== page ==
There's another tidbit roundup with some junk at the edges, review-esque pieces from Planet Fallout and Zero Punctuation. Here's a Filefront piece on homosexuality in New Vegas.
Now, you may be asking what the big deal is, and why something so absolutely forgettable and easy to miss is fantastic and worthy of merit. That’s just the point though — Arcade Gannon’s sexuality isn’t a big deal, and that’s how videogames should play it. Not just videogames, in fact, but all media would do well to not make such a big deal out of homosexuality. Rarely is there a gay character whose identity doesn’t completely revolve around their sexuality. Maybe they have a gay crush on the main character, or are tastelessly camp, or have to struggle in a straight world full of homophobia. Often they tick all three of those boxes. In Fallout: New Vegas, gay characters just … are. Which is how most gay people exist in real life, too. If you’ve grown up watching too much television, you may think that gay people are all lisping, mincing crossdressers who constantly talk about how gay they are, and more often than not try to murder a heterosexual best friend who spurned their gay advances. Unfortunately for you, gay people generally aren’t like that in real life. They’re normal, and as boring as straight people are.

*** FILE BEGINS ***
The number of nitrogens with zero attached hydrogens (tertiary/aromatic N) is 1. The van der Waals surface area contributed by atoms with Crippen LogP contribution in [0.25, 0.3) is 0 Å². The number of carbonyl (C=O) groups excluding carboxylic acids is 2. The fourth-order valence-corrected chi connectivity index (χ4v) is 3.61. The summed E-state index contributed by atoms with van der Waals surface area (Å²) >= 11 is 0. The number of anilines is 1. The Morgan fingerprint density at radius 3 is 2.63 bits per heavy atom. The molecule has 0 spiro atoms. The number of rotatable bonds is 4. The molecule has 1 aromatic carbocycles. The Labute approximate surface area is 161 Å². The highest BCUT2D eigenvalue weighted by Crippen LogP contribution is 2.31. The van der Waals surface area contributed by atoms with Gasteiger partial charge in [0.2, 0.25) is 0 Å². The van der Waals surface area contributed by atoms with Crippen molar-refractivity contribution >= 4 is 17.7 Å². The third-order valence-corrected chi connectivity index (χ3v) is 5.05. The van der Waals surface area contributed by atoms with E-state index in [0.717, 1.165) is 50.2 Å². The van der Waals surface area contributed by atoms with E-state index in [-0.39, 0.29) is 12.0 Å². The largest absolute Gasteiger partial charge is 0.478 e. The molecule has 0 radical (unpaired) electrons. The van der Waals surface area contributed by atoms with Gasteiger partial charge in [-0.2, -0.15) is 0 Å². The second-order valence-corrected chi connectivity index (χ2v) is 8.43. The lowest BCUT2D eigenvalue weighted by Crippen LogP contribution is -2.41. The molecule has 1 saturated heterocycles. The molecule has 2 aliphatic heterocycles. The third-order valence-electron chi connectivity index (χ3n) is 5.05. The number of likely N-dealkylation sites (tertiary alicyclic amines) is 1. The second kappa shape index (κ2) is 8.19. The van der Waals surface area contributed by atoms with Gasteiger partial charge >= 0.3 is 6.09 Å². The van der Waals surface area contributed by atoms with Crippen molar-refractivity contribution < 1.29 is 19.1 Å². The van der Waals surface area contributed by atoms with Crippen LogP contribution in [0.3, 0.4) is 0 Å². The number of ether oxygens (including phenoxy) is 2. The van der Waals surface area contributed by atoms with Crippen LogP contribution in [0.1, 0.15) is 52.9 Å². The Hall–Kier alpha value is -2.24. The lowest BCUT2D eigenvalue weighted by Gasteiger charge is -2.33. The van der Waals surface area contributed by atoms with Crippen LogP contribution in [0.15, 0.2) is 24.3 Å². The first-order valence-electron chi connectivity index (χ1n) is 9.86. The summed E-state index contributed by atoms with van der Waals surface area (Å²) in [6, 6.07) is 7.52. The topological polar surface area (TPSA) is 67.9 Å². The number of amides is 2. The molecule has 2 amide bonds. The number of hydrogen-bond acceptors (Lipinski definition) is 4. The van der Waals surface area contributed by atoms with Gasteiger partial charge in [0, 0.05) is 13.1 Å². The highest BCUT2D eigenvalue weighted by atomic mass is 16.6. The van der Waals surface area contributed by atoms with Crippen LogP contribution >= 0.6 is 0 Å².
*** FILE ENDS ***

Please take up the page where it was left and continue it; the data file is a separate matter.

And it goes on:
News for Thursday, November 11, 2010

Posted by Brother None - at 23:46

Per this Game Business Review report, the company holding the rights to the Gamebryo engine, Emergent Game Technologies, has folded and is selling its assets. If anyone was seriously thinking Bethesda would continue using this engine for their next title, it's really time to stick a fork in it. id Tech 5 here we come!

News for Wednesday, November 10, 2010

Posted by WorstUsernameEver - at 10:51